Last September Winona County, Minnesota (population 51,461) banned county employees from staying in hotels that sell pay-for-view porn. This week a state advocacy group honored that county for its position.
The County Board Chairwoman Mena Kaehler told a local paper that "it's not about our employees. It's about going to hotels that use porn as a revenue stream."
At the time Winona County approved the ban, county officials said they hoped to inspire other governments to follow suit. So far, one report hadn't heard of any takers.
The "clean hotel travel policy" requires roving county government workers to find a porn-less hotel. Minnesota has 480 hotels that qualify for the label, according to the Minnesota Department of Health.
County Administrator Duane Herbert said of the policy, "The policy echoes the county's focus on preventing sexual assault - behavior that can ring up big tabs for the county. These are the people who end up in our jails. And that's where the real costs are to our taxpayers."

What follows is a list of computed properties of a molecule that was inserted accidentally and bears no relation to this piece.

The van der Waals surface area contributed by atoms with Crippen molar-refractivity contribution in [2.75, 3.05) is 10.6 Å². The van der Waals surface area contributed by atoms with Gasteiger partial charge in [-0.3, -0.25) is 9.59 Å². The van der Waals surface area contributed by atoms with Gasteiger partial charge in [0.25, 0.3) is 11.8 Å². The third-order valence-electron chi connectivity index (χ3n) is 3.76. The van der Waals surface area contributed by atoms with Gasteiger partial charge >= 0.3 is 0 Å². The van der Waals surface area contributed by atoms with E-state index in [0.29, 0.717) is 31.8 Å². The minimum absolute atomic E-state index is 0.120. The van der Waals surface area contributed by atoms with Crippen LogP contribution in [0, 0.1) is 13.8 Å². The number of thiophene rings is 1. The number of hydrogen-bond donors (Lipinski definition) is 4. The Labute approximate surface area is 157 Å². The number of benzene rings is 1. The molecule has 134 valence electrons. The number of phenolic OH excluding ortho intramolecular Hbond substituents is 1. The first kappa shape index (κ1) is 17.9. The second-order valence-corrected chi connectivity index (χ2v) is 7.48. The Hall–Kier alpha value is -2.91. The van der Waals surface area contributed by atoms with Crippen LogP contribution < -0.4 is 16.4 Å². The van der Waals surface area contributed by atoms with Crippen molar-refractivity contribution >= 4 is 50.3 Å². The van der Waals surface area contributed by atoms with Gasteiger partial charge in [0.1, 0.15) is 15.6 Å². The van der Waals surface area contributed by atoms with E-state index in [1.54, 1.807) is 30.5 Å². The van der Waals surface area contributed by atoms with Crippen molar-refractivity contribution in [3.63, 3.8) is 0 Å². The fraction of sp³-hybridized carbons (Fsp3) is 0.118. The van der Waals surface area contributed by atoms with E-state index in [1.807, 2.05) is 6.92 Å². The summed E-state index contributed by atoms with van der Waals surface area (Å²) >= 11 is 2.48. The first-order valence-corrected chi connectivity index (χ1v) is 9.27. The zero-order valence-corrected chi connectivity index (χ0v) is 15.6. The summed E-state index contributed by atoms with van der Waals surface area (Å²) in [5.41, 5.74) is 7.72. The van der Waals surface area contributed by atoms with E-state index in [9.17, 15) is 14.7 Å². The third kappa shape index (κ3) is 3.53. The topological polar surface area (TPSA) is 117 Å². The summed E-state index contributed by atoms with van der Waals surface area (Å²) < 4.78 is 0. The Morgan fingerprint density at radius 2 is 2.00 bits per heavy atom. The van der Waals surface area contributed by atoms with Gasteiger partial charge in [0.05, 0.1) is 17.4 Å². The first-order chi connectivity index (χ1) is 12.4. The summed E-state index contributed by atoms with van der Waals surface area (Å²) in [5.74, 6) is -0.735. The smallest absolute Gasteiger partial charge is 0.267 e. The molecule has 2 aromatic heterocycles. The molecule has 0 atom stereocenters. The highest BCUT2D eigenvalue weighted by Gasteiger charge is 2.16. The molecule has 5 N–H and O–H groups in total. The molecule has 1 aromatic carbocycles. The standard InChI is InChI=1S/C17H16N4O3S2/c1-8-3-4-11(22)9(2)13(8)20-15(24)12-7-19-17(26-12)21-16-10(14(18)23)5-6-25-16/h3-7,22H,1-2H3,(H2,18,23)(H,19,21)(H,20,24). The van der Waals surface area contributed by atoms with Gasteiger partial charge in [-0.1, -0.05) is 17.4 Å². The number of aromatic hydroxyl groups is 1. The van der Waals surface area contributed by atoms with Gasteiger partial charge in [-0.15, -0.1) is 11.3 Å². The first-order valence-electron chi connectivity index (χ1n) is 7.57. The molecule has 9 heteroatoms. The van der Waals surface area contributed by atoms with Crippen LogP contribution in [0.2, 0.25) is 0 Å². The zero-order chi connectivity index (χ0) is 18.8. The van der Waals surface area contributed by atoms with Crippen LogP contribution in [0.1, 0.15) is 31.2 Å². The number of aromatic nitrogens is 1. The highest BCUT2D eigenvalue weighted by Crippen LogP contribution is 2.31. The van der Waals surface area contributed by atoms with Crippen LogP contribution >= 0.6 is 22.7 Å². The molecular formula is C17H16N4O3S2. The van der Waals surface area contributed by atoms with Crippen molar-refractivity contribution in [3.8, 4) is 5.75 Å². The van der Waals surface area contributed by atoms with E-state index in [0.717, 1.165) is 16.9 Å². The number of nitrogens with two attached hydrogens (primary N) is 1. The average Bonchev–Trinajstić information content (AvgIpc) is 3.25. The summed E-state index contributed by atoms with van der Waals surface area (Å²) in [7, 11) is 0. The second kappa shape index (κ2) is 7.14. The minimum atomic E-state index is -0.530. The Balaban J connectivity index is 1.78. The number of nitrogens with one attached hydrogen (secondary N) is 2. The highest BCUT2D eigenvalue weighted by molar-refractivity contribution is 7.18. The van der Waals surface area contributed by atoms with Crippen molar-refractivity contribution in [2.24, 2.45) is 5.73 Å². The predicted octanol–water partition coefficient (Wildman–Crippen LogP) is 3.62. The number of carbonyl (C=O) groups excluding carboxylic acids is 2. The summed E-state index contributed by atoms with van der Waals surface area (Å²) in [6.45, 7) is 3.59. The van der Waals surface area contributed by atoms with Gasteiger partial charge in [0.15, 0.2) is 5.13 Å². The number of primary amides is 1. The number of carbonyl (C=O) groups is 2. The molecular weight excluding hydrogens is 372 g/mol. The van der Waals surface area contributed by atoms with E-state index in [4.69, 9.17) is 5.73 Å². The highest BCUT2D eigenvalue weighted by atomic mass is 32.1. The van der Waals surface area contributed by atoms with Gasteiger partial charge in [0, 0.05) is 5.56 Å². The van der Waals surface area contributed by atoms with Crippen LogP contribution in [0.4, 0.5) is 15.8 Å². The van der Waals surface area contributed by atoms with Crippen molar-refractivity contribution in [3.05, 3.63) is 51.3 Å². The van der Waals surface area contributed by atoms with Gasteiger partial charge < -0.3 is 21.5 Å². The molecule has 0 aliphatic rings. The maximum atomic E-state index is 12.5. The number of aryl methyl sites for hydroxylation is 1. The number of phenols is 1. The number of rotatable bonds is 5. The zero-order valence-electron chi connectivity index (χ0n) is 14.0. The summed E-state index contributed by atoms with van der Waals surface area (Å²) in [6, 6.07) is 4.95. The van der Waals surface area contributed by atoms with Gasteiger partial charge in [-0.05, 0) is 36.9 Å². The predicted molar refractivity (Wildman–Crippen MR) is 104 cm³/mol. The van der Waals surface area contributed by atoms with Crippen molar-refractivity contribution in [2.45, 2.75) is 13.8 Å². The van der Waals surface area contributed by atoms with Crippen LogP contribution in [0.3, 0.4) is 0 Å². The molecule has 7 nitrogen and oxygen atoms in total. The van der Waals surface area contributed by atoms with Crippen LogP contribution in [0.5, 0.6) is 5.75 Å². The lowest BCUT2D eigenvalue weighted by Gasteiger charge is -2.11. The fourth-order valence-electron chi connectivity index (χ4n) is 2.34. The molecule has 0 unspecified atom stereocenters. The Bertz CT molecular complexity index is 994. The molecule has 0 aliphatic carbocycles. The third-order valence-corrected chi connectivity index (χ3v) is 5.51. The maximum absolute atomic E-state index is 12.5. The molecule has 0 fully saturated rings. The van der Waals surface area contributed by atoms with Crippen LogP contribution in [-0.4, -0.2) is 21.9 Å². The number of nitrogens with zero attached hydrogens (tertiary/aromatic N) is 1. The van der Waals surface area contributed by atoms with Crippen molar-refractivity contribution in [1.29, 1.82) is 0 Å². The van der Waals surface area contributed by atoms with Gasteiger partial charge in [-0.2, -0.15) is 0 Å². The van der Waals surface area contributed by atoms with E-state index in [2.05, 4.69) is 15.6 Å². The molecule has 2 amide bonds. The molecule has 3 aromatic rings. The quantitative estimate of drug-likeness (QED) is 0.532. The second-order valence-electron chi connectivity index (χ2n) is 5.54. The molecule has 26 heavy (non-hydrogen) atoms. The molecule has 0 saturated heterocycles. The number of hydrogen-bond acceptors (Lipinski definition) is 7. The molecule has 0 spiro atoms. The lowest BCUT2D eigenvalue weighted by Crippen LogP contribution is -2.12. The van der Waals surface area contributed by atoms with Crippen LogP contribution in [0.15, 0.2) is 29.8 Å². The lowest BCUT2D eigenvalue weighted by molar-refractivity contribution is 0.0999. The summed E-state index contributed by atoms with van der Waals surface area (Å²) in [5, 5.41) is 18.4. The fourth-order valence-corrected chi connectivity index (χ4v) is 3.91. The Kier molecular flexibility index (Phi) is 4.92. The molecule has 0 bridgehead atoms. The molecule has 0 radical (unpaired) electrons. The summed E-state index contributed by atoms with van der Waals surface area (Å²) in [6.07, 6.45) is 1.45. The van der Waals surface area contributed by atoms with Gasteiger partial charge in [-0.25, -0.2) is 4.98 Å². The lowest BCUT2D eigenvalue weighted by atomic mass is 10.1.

The Men's Action Network website states, "Sexual exploitation of women and children has become mainstreamed. Material once regulated through zoning restrictions "adult book store is now available at gas stations, mainstream bookstores and hotels."
The network asked that business, public/private organizations, and municipalities modify their meeting facility policy to clarify that meetings and conferences will be held in facilities that do not offer in-room pornography.
The county answered the call.
It stands to reason that the county would answer the call because their website has a tag line which reads, "Winona County: Providing Effective Efficient Government."